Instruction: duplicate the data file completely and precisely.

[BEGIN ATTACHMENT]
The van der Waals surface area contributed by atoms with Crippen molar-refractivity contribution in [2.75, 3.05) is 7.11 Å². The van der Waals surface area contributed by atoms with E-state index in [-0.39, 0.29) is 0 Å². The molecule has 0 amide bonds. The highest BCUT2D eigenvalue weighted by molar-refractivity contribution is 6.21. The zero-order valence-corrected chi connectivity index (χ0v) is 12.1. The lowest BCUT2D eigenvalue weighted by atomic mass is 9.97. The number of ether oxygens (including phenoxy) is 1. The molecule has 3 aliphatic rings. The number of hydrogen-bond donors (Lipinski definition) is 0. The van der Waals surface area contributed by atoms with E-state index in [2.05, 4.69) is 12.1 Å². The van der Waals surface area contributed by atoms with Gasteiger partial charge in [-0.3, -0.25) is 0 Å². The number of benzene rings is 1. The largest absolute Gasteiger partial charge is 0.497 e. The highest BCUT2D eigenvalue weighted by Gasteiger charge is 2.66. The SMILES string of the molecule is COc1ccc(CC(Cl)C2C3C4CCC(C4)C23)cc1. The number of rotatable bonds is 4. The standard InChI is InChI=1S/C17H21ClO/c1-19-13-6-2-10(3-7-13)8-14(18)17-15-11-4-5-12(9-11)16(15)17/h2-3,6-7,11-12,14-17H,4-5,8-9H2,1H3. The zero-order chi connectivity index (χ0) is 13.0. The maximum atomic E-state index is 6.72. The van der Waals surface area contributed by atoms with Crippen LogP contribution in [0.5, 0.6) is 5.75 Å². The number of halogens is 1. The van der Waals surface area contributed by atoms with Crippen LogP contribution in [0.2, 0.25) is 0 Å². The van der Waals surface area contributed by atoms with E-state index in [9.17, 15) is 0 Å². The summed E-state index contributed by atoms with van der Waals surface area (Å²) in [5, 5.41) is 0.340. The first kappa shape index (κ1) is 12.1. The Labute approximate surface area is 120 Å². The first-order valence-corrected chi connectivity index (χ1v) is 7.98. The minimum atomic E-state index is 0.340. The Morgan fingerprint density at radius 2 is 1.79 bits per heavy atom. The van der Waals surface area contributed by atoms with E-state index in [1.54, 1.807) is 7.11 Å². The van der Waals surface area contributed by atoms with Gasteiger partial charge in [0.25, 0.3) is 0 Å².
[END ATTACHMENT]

The van der Waals surface area contributed by atoms with Crippen molar-refractivity contribution in [2.75, 3.05) is 7.11 Å². The van der Waals surface area contributed by atoms with E-state index in [-0.39, 0.29) is 0 Å². The molecule has 0 amide bonds. The highest BCUT2D eigenvalue weighted by molar-refractivity contribution is 6.21. The zero-order valence-corrected chi connectivity index (χ0v) is 12.1. The lowest BCUT2D eigenvalue weighted by atomic mass is 9.97. The number of ether oxygens (including phenoxy) is 1. The molecule has 3 aliphatic rings. The number of hydrogen-bond donors (Lipinski definition) is 0. The van der Waals surface area contributed by atoms with E-state index in [2.05, 4.69) is 12.1 Å². The van der Waals surface area contributed by atoms with Gasteiger partial charge in [-0.3, -0.25) is 0 Å². The number of benzene rings is 1. The largest absolute Gasteiger partial charge is 0.497 e. The highest BCUT2D eigenvalue weighted by Gasteiger charge is 2.66. The SMILES string of the molecule is COc1ccc(CC(Cl)C2C3C4CCC(C4)C23)cc1. The number of rotatable bonds is 4. The standard InChI is InChI=1S/C17H21ClO/c1-19-13-6-2-10(3-7-13)8-14(18)17-15-11-4-5-12(9-11)16(15)17/h2-3,6-7,11-12,14-17H,4-5,8-9H2,1H3. The zero-order chi connectivity index (χ0) is 13.0. The maximum atomic E-state index is 6.72. The van der Waals surface area contributed by atoms with Crippen LogP contribution in [0.5, 0.6) is 5.75 Å². The number of halogens is 1. The van der Waals surface area contributed by atoms with Crippen LogP contribution in [0.2, 0.25) is 0 Å². The van der Waals surface area contributed by atoms with E-state index in [9.17, 15) is 0 Å². The summed E-state index contributed by atoms with van der Waals surface area (Å²) in [5, 5.41) is 0.340. The first kappa shape index (κ1) is 12.1. The Labute approximate surface area is 120 Å². The first-order valence-corrected chi connectivity index (χ1v) is 7.98. The minimum atomic E-state index is 0.340. The Morgan fingerprint density at radius 2 is 1.79 bits per heavy atom. The van der Waals surface area contributed by atoms with E-state index in [1.54, 1.807) is 7.11 Å². The van der Waals surface area contributed by atoms with Gasteiger partial charge in [0.25, 0.3) is 0 Å².